"Do we," Harry said.
She turned and looked at him. "Yes."
"Okay. Should we Floo Hermione?"
She rolled her eyes, walking over to stand in front of him, resting her hands against his chest.
"I mean, we already kind of had plans. Just shite ones. Plan A was some potion fixing you. Plan B seems to be sitting around and waiting for some miraculous recovery."
"So Plan C?
She looked up from fiddling with the buttons on his shirt. "I think maybe we need to accept that they aren't coming back."
He covered her hands with his. "Meaning?"
She nibbled on her lower lip. "What would you want to do, if they never come back?"
"Stay here with you," he said immediately.
"Yeah?" she asked.
He cupped her face with both of his hands. "Yes." It didn't matter if he never got it back. He wanted to be with her.
She kissed him, lifting up on her toes, but pulled back before they could get derailed.
"Okay," she said. "And what else?"
"That's not enough?" he asked.
She smiled. "Would you want to be an auror?"
He shook his head. "I don't think they're going to let me—"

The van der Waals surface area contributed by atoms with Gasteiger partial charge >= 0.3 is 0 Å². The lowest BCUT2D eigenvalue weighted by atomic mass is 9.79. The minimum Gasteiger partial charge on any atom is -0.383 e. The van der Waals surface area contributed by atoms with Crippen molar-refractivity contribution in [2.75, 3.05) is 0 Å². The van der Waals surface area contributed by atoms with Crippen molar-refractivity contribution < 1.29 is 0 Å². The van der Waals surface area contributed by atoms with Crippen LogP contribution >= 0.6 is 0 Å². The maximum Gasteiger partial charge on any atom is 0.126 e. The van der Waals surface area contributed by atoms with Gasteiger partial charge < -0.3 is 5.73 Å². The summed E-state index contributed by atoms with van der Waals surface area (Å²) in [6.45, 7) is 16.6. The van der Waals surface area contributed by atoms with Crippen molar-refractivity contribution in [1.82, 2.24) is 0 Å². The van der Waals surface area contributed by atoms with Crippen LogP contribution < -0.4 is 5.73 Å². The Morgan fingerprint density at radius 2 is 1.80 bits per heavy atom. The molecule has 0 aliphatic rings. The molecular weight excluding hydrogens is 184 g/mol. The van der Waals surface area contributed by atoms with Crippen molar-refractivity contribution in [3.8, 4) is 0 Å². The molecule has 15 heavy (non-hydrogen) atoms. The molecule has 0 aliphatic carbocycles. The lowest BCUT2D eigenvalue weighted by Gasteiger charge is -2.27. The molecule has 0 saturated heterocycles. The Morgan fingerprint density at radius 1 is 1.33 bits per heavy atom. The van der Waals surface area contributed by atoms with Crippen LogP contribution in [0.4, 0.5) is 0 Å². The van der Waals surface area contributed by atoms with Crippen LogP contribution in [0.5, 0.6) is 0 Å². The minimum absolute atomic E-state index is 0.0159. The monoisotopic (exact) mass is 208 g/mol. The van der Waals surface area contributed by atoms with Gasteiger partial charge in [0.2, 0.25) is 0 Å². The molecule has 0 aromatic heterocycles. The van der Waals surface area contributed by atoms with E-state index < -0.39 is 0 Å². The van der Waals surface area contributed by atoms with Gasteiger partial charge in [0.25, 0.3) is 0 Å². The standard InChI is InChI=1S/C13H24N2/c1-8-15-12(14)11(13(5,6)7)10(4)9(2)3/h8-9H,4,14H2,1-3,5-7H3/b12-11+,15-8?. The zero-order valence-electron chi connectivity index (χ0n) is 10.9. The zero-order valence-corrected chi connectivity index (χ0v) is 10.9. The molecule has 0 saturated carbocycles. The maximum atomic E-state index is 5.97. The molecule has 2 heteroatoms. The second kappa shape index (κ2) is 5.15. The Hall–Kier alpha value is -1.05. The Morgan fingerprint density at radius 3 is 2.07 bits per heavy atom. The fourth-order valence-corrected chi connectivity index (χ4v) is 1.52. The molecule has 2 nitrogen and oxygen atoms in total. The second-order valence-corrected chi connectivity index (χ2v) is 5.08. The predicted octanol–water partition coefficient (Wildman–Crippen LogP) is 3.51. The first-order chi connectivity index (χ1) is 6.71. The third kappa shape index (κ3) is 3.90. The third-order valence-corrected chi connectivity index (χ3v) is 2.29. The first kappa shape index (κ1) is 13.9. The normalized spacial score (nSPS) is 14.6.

"No, Harry," she said, poking him in the chest. "This isn't about what they let us do. We're not waiting around for someone to give us back our lives. We make our lives what we want them to be."
Harry stared back at his fierce, unapologetic wife and felt like he might burst with admiration.
"Do you want to be an auror?" she pressed.
"Yes," he admitted.
"Okay," she said, nodding like that was the beginning and the end of it.
"How exactly do I do that?"
Her head tilted to the side. "What did you do last time?"
"I don't remember ," he reminded her. "Or are you starting to get amnesia too? Is it contagious? Transmitted by sex?"
She laughed, rolling her eyes at him. "You studied and you learned and you practiced. You did it once, you can do it again. You show them how bloody competent and amazing and brilliant you are. And you don't stop doing that until they let you back in. Or they beg you to come back. And even then you should probably play hard to get for a while, those arseholes."
He switched their positions, crowding her back against the counter. "Have I ever told you that you're amazing?"
"Maybe once or twice," she said, looping her arms around his neck.
He leaned down, dragging his lips across the skin just below her ear. "Only once or twice? A huge oversight."
Her fingers slid into his hair. "You've always been better at showing me how you feel than saying it."